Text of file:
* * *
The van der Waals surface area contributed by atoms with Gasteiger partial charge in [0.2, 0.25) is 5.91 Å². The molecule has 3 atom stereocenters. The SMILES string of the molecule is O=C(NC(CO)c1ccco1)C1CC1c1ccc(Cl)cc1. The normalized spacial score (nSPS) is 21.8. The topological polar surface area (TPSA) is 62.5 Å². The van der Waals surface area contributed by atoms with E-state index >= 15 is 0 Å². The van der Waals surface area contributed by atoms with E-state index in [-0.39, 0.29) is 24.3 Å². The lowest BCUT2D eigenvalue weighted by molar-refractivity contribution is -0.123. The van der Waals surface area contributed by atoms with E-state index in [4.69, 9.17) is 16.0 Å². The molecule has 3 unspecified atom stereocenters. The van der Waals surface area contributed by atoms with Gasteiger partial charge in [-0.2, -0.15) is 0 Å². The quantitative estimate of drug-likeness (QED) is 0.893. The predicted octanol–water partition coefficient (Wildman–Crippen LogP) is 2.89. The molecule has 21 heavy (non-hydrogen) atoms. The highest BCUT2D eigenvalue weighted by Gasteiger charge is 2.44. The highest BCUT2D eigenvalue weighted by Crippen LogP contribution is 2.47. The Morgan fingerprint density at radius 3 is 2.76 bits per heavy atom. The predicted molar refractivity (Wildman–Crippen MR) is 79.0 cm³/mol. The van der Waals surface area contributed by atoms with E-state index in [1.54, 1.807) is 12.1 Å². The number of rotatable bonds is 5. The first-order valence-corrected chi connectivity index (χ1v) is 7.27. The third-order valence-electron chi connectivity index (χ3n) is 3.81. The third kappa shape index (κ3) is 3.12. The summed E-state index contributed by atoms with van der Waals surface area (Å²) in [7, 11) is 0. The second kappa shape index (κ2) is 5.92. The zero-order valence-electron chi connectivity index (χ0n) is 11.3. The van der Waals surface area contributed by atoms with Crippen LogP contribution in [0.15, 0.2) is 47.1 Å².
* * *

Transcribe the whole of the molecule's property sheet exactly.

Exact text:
The van der Waals surface area contributed by atoms with Gasteiger partial charge in [0.2, 0.25) is 5.91 Å². The molecule has 3 atom stereocenters. The SMILES string of the molecule is O=C(NC(CO)c1ccco1)C1CC1c1ccc(Cl)cc1. The normalized spacial score (nSPS) is 21.8. The topological polar surface area (TPSA) is 62.5 Å². The van der Waals surface area contributed by atoms with E-state index >= 15 is 0 Å². The van der Waals surface area contributed by atoms with E-state index in [-0.39, 0.29) is 24.3 Å². The lowest BCUT2D eigenvalue weighted by molar-refractivity contribution is -0.123. The van der Waals surface area contributed by atoms with E-state index in [4.69, 9.17) is 16.0 Å². The molecule has 3 unspecified atom stereocenters. The van der Waals surface area contributed by atoms with Gasteiger partial charge in [-0.2, -0.15) is 0 Å². The quantitative estimate of drug-likeness (QED) is 0.893. The predicted octanol–water partition coefficient (Wildman–Crippen LogP) is 2.89. The molecule has 21 heavy (non-hydrogen) atoms. The highest BCUT2D eigenvalue weighted by Gasteiger charge is 2.44. The highest BCUT2D eigenvalue weighted by Crippen LogP contribution is 2.47. The Morgan fingerprint density at radius 3 is 2.76 bits per heavy atom. The predicted molar refractivity (Wildman–Crippen MR) is 79.0 cm³/mol. The van der Waals surface area contributed by atoms with E-state index in [1.54, 1.807) is 12.1 Å². The number of rotatable bonds is 5. The first-order valence-corrected chi connectivity index (χ1v) is 7.27. The third-order valence-electron chi connectivity index (χ3n) is 3.81. The third kappa shape index (κ3) is 3.12. The summed E-state index contributed by atoms with van der Waals surface area (Å²) in [7, 11) is 0. The second kappa shape index (κ2) is 5.92. The zero-order valence-electron chi connectivity index (χ0n) is 11.3. The van der Waals surface area contributed by atoms with Crippen LogP contribution in [0.15, 0.2) is 47.1 Å².